Antonio Hans Cyrill Koller (12 February 1921 in Vienna – 21 December 2003 in Vienna) was an Austrian jazz tenor saxophonist and bandleader.
Koller attended the University of Vienna from 1936 to 1939 and served in the armed forces from 1940 to 1946. Following World War II, he returned to Vienna and played with the Hot Club of Vienna; in 1950 he emigrated to Germany and formed a small ensemble there. In the 1950s, he played with Freddie Brocksieper, Albert Mangelsdorff, Jutta Hipp, Dizzy Gillespie, Bill Russo, Lee Konitz, Stan Kenton, Eddie Sauter, Benny Goodman, Attila Zoller, Oscar Pettiford, Kenny Clarke, Wes Montgomery, Martial Solal and Jimmy Pratt. From 1958 to 1965, he directed the jazz workshops of the Norddeutscher Rundfunk in Hamburg, returning to Vienna in 1970. Soon after he formed his own ensemble, Free Sound, and later in the decade he worked with the International Brass Company.
In addition to his playing and bandleading, Koller also composed; among his original works are a ballet entitled New York City, completed in 1968. Koller was also a recognized abstract painter. (wikipedia)
And here´s a real fine rarity from the late 50´s, recorded live at a German radio station.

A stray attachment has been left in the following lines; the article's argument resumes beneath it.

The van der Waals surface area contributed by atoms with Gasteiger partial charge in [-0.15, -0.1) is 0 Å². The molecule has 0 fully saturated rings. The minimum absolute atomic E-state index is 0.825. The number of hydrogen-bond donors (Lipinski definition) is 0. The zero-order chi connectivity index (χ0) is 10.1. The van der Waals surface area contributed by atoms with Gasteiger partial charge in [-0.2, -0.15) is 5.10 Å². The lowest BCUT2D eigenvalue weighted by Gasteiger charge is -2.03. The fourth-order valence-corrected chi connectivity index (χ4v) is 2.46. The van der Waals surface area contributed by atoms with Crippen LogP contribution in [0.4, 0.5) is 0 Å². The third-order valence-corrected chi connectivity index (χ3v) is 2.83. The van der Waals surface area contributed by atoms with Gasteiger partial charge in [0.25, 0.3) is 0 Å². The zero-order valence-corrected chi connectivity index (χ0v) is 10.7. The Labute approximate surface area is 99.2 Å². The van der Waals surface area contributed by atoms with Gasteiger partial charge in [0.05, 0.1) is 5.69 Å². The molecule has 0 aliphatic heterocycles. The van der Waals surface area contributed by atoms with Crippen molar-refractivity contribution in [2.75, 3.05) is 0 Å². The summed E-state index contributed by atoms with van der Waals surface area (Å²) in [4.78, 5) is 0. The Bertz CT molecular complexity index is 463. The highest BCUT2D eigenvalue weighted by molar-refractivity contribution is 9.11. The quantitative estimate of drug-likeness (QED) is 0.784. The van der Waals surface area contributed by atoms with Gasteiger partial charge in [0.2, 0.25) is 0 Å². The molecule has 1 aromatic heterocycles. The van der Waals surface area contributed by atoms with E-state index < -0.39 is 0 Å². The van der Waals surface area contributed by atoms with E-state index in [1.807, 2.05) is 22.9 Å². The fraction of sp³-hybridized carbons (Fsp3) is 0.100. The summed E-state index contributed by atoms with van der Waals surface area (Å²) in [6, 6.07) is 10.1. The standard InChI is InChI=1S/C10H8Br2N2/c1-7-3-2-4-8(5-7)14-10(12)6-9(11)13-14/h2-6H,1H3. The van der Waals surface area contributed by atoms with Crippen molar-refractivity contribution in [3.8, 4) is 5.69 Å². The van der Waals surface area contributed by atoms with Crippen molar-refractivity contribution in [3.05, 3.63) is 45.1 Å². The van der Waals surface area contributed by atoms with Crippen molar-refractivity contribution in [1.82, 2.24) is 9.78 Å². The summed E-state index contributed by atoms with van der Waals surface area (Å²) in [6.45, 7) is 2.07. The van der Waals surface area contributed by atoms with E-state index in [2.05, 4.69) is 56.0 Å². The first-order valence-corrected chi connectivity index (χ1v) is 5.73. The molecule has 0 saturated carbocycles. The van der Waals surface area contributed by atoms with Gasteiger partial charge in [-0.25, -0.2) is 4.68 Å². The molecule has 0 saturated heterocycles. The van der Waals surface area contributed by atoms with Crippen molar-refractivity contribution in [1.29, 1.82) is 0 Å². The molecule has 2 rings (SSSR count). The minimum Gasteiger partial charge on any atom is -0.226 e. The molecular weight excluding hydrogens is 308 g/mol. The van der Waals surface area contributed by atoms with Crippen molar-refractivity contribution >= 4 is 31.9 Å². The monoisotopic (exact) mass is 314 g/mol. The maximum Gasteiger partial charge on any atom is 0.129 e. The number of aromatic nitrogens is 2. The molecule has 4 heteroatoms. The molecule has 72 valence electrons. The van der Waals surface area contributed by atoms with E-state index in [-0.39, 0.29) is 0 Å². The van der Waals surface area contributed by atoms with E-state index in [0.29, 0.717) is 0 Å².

„This is a worthwhile release and it’s worth getting this material into circulation.“ (Robert Iannapollo, Cadence)
„Hans Koller, “Hans Koller & Friends” (JazzHaus). Play this music from 1959 and 1960 without telling anyone who it is, and you’ll get all sorts of guesses naming truly great American jazz stars of the era. The truth is that German tenor saxophonist Hans Koller didn’t really sound like any American player at all (think of a combination Zoot Sims and Wardell Gray) and yet he was very much the equal of most of them. (That’s why Dizzy Gillespie, for instance, was delighted to have Koller do a long stint with his band) So even more famously was the great and universally revered French pianist Martial Solal. Add the presence on two cuts here of bassist Percy Heath and drummer Connie Kay and you have some vintage European jazz as loose and immensely pleasurable as any previously little-known jazz you’re likely to hear from their American contemporaries. As a disc for even the most knowledgeable jazz fans to hear in a “blindfold test” you couldn’t beat this. One in every 500 jazz fans, at best, will be able to figure out who’s playing, even though they’re enjoying the swinging high charge and melodic grace of so much of it. And, on piano, whether solo or in accompaniment, Solal was absolutely unique.“ (The Buffalo News)
Recorded live at the SWF Jazz Session in November 1959 and the SWR Treffpunkt Jazz Stuttgart in September 1960.
Hartwig Bartz (bass)
Fred Dutton (bass)
Roger Guérin (trumpet)
Connie Kay (drums)
Hans Koller (saxophone)
Martial Solal (piano)
Michel Villers (saxophone)
01. Benny’s Blues (Koller) 11.04
02. Oscar (Koller) 5.17
03. Dawborn’s Mood (Koller) 5.04
04. Mister B Blues (Koller) 4.58
05. Margaret Rose (Koller) 5.21
06. Very Warm For May: All the Things You Are (Kern)
07. Tune For Antibes (Koller) 4.02
08. Ella’s Dream (Koller) 5.21
09. O.P. (Koller) 6.57
10. I’ll Close My Eyes (Reid) 4.19